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Future of Supply Chain, Analytics

November 15, 2021 by Victoria Turner
Future of Supply Chain, Analytics
Container ship headed for port (Mika Baumeister Unsplash)

WASHINGTON — Transparency is imperative as the world navigates a pandemic-induced supply chain disruption and works to improve its resiliency, according to a panel of experts at Monday’s Hudson Institute event. 

In the U.S. military’s “biggest modernization effort since World War II,” it is building business analytics into its enterprise resource programs, said Lt. Gen. Duane Gamble, deputy chief of staff, G-4. The need for ERPs is not new, but about two years ago the military had its “data epiphany,” Gamble noted.

“We realize it’s not about the ERP, it’s not about the weapon system, it’s about that data,” he charged, and where the data leads. Modern data analysis tools will give the military a better picture of the supply chain. Partnering with industry has been key, he added, making the military “more effective and efficient” at identifying supply chain vulnerabilities.

Industry always saw these opportunities, Gamble added, whereas the military services “failed to see [them].”

On the industry side, companies like Interos, a supply chain management company, are focused on transparency. According to Interos CEO Jennifer Bisceglie, the “only way we can think about the supply chain is to demand transparency.”

From ethical sourcing to operational resilience and diminished resources, Bisceglie said, “there’s just no way of going back … [and] the only way to get ahead of that is to have transparency.” There is no longer a difference between the physical supply chain and the digital one, she added, they are interconnected. 

“This more openness, this more true partnership with industry … will serve us well,” Gamble added, and could eventually lead to cost reduction in the supply chain.

Interos’ defense and industrial-based customers, Bisceglie pointed out, realize the competitive opportunity to provide the resilience the military needs once a measurable outcome is agreed upon. This competition could lead to reduced costs. Industry does this best, she added, as it always looks for “efficient … effecting … and self-healing” ways of achieving cost reduction.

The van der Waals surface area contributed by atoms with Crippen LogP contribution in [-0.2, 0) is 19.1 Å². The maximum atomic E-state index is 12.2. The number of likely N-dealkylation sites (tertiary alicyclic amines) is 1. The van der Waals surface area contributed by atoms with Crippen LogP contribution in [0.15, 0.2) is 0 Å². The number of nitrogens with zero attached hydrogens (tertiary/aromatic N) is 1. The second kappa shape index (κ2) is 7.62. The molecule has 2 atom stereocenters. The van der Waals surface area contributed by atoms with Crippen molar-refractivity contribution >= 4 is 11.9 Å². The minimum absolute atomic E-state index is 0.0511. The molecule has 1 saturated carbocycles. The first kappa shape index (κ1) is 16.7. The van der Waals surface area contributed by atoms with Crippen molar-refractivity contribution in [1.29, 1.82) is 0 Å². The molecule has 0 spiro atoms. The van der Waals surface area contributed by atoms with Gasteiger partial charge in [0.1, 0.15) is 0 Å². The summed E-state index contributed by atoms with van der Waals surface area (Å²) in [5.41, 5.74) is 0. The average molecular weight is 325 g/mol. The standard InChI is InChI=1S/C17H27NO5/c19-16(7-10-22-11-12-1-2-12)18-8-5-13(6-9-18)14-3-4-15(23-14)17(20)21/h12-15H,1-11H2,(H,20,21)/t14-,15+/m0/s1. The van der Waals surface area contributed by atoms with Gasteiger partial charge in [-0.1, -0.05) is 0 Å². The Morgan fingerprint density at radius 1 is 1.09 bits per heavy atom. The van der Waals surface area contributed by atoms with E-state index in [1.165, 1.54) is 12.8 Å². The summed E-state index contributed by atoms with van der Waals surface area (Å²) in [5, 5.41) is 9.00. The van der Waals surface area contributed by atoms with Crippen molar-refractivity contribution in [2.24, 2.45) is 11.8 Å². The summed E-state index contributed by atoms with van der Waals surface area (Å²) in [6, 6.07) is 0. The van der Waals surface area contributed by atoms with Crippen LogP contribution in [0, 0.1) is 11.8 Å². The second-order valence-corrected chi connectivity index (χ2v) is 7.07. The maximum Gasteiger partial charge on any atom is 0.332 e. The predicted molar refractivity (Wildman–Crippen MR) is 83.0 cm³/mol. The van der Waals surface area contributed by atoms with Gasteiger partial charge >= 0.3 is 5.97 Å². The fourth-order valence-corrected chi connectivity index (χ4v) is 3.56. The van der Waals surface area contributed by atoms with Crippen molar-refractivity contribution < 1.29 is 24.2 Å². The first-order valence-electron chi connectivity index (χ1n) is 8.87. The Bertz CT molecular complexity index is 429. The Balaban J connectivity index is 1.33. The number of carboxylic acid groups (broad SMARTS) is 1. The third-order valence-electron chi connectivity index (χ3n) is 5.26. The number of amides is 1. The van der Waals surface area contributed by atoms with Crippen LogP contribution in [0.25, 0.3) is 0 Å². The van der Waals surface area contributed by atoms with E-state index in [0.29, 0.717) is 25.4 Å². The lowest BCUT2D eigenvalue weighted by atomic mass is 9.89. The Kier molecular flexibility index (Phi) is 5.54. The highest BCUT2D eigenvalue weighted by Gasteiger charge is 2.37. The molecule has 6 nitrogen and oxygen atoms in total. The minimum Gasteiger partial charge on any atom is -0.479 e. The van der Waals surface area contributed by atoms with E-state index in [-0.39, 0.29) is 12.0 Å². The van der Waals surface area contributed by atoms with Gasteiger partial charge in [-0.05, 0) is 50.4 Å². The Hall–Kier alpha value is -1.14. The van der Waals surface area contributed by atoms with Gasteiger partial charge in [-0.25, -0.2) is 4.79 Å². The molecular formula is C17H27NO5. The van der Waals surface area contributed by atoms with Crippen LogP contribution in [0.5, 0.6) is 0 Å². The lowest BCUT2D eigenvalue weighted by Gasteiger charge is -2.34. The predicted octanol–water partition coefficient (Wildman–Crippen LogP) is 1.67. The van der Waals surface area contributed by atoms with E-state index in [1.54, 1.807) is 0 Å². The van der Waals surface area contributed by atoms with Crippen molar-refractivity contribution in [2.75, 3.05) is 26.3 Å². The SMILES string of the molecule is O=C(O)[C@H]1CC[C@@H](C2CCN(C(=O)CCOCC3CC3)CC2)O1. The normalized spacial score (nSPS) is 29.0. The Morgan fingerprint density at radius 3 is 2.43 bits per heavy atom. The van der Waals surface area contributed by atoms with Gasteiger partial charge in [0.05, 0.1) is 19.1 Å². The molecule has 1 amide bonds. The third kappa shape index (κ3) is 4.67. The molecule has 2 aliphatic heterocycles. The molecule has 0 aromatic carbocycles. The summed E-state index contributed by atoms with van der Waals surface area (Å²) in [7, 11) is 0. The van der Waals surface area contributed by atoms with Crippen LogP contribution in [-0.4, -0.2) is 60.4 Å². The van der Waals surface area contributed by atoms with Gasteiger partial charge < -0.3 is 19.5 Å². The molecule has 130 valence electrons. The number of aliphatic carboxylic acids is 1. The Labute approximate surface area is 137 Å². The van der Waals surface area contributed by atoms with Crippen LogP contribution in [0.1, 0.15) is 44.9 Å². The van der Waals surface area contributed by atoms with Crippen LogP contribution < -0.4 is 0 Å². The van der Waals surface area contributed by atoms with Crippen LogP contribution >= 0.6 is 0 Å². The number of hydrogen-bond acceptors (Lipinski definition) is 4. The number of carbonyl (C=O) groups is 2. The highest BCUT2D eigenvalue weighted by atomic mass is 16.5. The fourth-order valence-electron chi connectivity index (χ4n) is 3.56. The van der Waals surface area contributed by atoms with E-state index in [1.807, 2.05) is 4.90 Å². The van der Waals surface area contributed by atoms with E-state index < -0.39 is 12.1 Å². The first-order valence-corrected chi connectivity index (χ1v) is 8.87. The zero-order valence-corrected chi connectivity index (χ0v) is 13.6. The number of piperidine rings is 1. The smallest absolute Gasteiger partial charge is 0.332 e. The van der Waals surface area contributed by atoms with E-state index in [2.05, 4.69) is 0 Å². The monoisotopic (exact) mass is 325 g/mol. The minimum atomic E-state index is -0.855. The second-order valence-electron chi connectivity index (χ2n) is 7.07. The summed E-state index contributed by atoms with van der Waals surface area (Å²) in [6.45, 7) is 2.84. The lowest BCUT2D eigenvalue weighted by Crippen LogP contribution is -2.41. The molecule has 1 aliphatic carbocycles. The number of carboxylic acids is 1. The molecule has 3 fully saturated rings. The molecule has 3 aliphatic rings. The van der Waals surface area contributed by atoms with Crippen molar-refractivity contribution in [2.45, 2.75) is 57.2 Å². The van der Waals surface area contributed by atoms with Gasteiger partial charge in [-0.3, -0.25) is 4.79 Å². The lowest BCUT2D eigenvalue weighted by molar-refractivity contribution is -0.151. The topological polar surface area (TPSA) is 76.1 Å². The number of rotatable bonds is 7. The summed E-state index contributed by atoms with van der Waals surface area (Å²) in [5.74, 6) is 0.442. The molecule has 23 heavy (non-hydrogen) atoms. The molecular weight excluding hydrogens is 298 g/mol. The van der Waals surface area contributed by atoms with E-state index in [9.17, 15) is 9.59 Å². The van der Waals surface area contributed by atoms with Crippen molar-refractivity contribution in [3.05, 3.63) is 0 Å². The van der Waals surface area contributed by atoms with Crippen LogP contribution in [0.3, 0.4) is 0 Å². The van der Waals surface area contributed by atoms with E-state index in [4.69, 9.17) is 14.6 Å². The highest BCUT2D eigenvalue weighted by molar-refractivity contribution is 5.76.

A company like AT&T provides a good example of what transparency in data analytics can achieve. According to Dennis Hodgkins, director of logistics and global supply at AT&T, by the time the pandemic hit China, AT&T began contacting all its critical suppliers to ensure transparent, constant vendor communication. “AT&T realized how dependent we are on each other,” he said.

Implementing accurate forecasting, AT&T moved away from the short-term, “just-in-time” supply chain standard to long-term, 24-month forecasting to ensure supply chain resiliency in the face of unexpected spikes in demand.

The army took similar resiliency steps, Gamble said, beginning with modernizing training simulations for sustainment in degraded environments. Lessons learned included the need for industry partners to create “digital twins” of legacy and new weapons systems through artificial intelligence that feed these systems while designing them deliberately for advanced manufacturing use.

“It doesn’t fix the supply chain, but it optimizes the supply chain that is available,” he said. 

Data and transparency through business analytics and intelligence is what now drives each different mitigation strategy once the risk is identified, Gamble added, pointing to the old adage of “let’s not be surprised by the perfectly predictable.”

Victoria can be reached at victoria@thewellnews.com

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